PFAS (explained below) is the emerging contaminant that is already here. In fact, it's just about everywhere in our environment. Typical PFAS sources include airports, landfills, chemical manufacturing plants, metal plating and semiconductor manufacturing, oil and gas refineries, pulp and paper, artificial soccer turf, and textile facilities.
EPA's 2021 Multi-Sector General Permit (MSGP) went into effect March 1, 2021 for stormwater effluent related to industrial activity. Within that document, operators are required to create and make publicly available their Stormwater Pollution Prevention Plan (SWPPP).
"PFAS" is an umbrella term and in the case of the 2021 MSGP applicable to industrial activity includes 18 different perflouroalkyl and polyflouroalkyl substances. These are all summed to determine the screening level, or Maximum Contaminant Limits (MCLs) in drinking water.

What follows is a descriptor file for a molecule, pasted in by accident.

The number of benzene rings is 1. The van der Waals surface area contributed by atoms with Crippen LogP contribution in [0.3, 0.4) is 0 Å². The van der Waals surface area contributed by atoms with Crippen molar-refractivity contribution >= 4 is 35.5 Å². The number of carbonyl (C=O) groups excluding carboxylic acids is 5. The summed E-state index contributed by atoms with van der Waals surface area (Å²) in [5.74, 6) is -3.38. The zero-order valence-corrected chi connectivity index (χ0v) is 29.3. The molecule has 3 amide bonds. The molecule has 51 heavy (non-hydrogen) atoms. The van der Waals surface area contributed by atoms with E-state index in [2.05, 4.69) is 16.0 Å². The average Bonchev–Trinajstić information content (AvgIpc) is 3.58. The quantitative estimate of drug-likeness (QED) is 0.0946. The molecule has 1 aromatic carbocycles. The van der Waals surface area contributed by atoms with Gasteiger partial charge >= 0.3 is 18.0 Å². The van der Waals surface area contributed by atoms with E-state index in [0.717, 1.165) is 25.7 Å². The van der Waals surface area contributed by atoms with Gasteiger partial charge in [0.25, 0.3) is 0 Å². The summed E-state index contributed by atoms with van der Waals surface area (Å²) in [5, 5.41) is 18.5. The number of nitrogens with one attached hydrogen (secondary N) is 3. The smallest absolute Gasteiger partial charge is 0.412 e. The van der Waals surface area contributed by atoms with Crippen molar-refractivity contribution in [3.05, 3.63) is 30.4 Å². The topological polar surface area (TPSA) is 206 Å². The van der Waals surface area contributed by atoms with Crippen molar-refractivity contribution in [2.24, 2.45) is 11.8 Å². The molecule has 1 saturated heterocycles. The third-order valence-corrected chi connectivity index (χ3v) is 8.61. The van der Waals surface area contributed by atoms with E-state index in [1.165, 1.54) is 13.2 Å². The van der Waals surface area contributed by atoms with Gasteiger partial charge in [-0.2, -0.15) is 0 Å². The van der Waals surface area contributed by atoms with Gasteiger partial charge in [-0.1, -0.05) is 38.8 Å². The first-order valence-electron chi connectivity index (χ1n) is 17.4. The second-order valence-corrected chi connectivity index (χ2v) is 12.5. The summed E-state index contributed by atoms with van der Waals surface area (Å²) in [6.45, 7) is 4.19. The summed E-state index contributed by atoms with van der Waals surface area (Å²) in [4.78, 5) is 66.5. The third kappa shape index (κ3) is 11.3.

For non-potable, stormwater runoff testing for industrial activity, here are the 18 PFAS chemicals detected by EPA Method 537.1*:
Hexafluoropropylene oxide dimer acid
N-ethyl perfluorooctanesulfonamidoacetic acid
N-methyl perfluorooctanesulfonamidoacetic acid
*There are 11 more that are only tested for drinking water, using EPA Method 533.
Now you can understand why the industry uses the shorthand "PFAS" to discuss these chemicals.
For drinking water, the MCL is almost within the error range of the detection limit. This means that if you have a detection of PFAS, you almost certainly have met the MCL and need to remediate. It is not encouraging that PFAS is almost everywhere in our environment.
There is currently no standard for MCL's in non-potable/industrial water, and the EPA is currently in "data-collection mode" on the issue. There are reporting requirements detailed in the 2021 MSGP, but the corrective actions are not punitive even though operators are required to take action (monitoring and reporting each quarter).
What we know is that PFOS and PFOA have toxic bioaccumulative properties and persist in the environment, traveling through oil and water equally, until they are identified and remediated. Labs around the country are innovating to reach even lower detection levels and standards are still being set by EPA for industrial monitoring, reporting, and remediation. This is an evolving story and one that I'll be following closely in the years to come.
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